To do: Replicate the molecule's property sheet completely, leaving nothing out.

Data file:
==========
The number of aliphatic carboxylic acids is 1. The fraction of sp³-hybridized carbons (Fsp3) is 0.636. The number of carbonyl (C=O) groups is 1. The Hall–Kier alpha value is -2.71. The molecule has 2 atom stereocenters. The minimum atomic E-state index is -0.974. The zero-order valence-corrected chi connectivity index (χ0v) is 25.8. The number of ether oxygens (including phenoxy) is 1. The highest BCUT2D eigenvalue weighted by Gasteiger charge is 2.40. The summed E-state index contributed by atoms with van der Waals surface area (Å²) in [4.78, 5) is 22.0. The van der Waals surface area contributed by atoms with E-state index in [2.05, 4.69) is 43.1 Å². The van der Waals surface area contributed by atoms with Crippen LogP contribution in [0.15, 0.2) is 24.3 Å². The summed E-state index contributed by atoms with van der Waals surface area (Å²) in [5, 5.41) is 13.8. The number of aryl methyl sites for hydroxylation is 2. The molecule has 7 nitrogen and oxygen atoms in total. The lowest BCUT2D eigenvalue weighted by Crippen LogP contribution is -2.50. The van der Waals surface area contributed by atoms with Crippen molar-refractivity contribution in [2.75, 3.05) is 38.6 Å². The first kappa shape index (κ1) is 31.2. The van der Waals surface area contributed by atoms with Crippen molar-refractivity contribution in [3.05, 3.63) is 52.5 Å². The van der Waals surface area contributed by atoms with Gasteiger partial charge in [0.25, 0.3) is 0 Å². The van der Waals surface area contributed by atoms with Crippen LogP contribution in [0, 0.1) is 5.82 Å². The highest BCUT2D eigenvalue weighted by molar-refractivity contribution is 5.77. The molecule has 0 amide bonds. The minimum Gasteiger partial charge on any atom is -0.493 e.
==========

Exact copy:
The number of aliphatic carboxylic acids is 1. The fraction of sp³-hybridized carbons (Fsp3) is 0.636. The number of carbonyl (C=O) groups is 1. The Hall–Kier alpha value is -2.71. The molecule has 2 atom stereocenters. The minimum atomic E-state index is -0.974. The zero-order valence-corrected chi connectivity index (χ0v) is 25.8. The number of ether oxygens (including phenoxy) is 1. The highest BCUT2D eigenvalue weighted by Gasteiger charge is 2.40. The summed E-state index contributed by atoms with van der Waals surface area (Å²) in [4.78, 5) is 22.0. The van der Waals surface area contributed by atoms with E-state index in [2.05, 4.69) is 43.1 Å². The van der Waals surface area contributed by atoms with Crippen LogP contribution in [0.15, 0.2) is 24.3 Å². The summed E-state index contributed by atoms with van der Waals surface area (Å²) in [5, 5.41) is 13.8. The number of aryl methyl sites for hydroxylation is 2. The molecule has 7 nitrogen and oxygen atoms in total. The lowest BCUT2D eigenvalue weighted by Crippen LogP contribution is -2.50. The van der Waals surface area contributed by atoms with Crippen molar-refractivity contribution in [2.75, 3.05) is 38.6 Å². The first kappa shape index (κ1) is 31.2. The van der Waals surface area contributed by atoms with Crippen molar-refractivity contribution in [3.05, 3.63) is 52.5 Å². The van der Waals surface area contributed by atoms with Gasteiger partial charge in [0.25, 0.3) is 0 Å². The van der Waals surface area contributed by atoms with Crippen LogP contribution in [0, 0.1) is 5.82 Å². The highest BCUT2D eigenvalue weighted by molar-refractivity contribution is 5.77. The molecule has 0 amide bonds. The minimum Gasteiger partial charge on any atom is -0.493 e.